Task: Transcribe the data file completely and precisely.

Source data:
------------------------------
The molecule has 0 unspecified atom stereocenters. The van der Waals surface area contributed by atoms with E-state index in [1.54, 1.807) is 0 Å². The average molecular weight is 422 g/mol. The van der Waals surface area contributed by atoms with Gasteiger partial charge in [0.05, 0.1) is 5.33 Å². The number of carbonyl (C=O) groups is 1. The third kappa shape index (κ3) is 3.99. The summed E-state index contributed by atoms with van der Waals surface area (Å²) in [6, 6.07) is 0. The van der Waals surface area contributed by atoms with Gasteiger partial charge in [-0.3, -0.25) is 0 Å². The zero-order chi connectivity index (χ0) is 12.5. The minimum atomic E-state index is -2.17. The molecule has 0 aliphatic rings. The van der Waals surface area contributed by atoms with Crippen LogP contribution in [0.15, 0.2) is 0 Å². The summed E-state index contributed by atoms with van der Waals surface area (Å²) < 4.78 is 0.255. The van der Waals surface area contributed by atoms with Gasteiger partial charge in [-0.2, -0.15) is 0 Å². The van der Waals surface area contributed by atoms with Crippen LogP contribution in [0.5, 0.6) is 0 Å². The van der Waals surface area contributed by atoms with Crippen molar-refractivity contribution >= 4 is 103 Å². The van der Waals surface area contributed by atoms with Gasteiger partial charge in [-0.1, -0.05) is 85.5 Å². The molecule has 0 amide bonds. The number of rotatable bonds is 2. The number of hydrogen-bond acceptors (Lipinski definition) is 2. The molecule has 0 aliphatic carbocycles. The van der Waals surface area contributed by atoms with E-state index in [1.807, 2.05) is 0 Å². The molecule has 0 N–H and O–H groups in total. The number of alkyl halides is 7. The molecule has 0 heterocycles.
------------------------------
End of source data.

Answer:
The molecule has 0 unspecified atom stereocenters. The van der Waals surface area contributed by atoms with E-state index in [1.54, 1.807) is 0 Å². The average molecular weight is 422 g/mol. The van der Waals surface area contributed by atoms with Gasteiger partial charge in [0.05, 0.1) is 5.33 Å². The number of carbonyl (C=O) groups is 1. The third kappa shape index (κ3) is 3.99. The summed E-state index contributed by atoms with van der Waals surface area (Å²) in [6, 6.07) is 0. The van der Waals surface area contributed by atoms with Gasteiger partial charge in [-0.3, -0.25) is 0 Å². The zero-order chi connectivity index (χ0) is 12.5. The minimum atomic E-state index is -2.17. The molecule has 0 aliphatic rings. The van der Waals surface area contributed by atoms with Crippen LogP contribution in [0.15, 0.2) is 0 Å². The summed E-state index contributed by atoms with van der Waals surface area (Å²) < 4.78 is 0.255. The van der Waals surface area contributed by atoms with Gasteiger partial charge in [-0.2, -0.15) is 0 Å². The van der Waals surface area contributed by atoms with Crippen LogP contribution in [0.5, 0.6) is 0 Å². The van der Waals surface area contributed by atoms with Crippen molar-refractivity contribution >= 4 is 103 Å². The van der Waals surface area contributed by atoms with Gasteiger partial charge in [-0.1, -0.05) is 85.5 Å². The molecule has 0 amide bonds. The number of rotatable bonds is 2. The number of hydrogen-bond acceptors (Lipinski definition) is 2. The molecule has 0 aliphatic carbocycles. The van der Waals surface area contributed by atoms with E-state index in [1.807, 2.05) is 0 Å². The molecule has 0 N–H and O–H groups in total. The number of alkyl halides is 7. The molecule has 0 heterocycles.